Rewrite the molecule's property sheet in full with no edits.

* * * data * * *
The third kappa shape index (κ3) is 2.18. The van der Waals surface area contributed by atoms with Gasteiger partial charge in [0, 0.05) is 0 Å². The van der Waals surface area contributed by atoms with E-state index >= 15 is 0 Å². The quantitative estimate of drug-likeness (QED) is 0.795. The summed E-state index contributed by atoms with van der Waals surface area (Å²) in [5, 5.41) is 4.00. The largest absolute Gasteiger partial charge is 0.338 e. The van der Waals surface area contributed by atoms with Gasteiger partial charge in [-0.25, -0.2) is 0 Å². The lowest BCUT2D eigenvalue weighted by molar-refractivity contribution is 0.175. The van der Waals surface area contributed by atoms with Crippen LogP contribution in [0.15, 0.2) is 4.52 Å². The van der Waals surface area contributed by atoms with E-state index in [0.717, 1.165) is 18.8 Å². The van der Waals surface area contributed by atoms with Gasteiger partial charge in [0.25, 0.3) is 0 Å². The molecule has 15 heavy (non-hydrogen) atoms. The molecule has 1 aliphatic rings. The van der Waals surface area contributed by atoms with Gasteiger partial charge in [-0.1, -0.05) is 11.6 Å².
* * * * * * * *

The third kappa shape index (κ3) is 2.18. The van der Waals surface area contributed by atoms with Gasteiger partial charge in [0, 0.05) is 0 Å². The van der Waals surface area contributed by atoms with E-state index >= 15 is 0 Å². The quantitative estimate of drug-likeness (QED) is 0.795. The summed E-state index contributed by atoms with van der Waals surface area (Å²) in [5, 5.41) is 4.00. The largest absolute Gasteiger partial charge is 0.338 e. The van der Waals surface area contributed by atoms with Gasteiger partial charge in [-0.25, -0.2) is 0 Å². The lowest BCUT2D eigenvalue weighted by molar-refractivity contribution is 0.175. The van der Waals surface area contributed by atoms with Crippen LogP contribution in [0.15, 0.2) is 4.52 Å². The van der Waals surface area contributed by atoms with E-state index in [0.717, 1.165) is 18.8 Å². The van der Waals surface area contributed by atoms with Gasteiger partial charge in [0.25, 0.3) is 0 Å². The molecule has 15 heavy (non-hydrogen) atoms. The molecule has 1 aliphatic rings. The van der Waals surface area contributed by atoms with Gasteiger partial charge in [-0.1, -0.05) is 11.6 Å².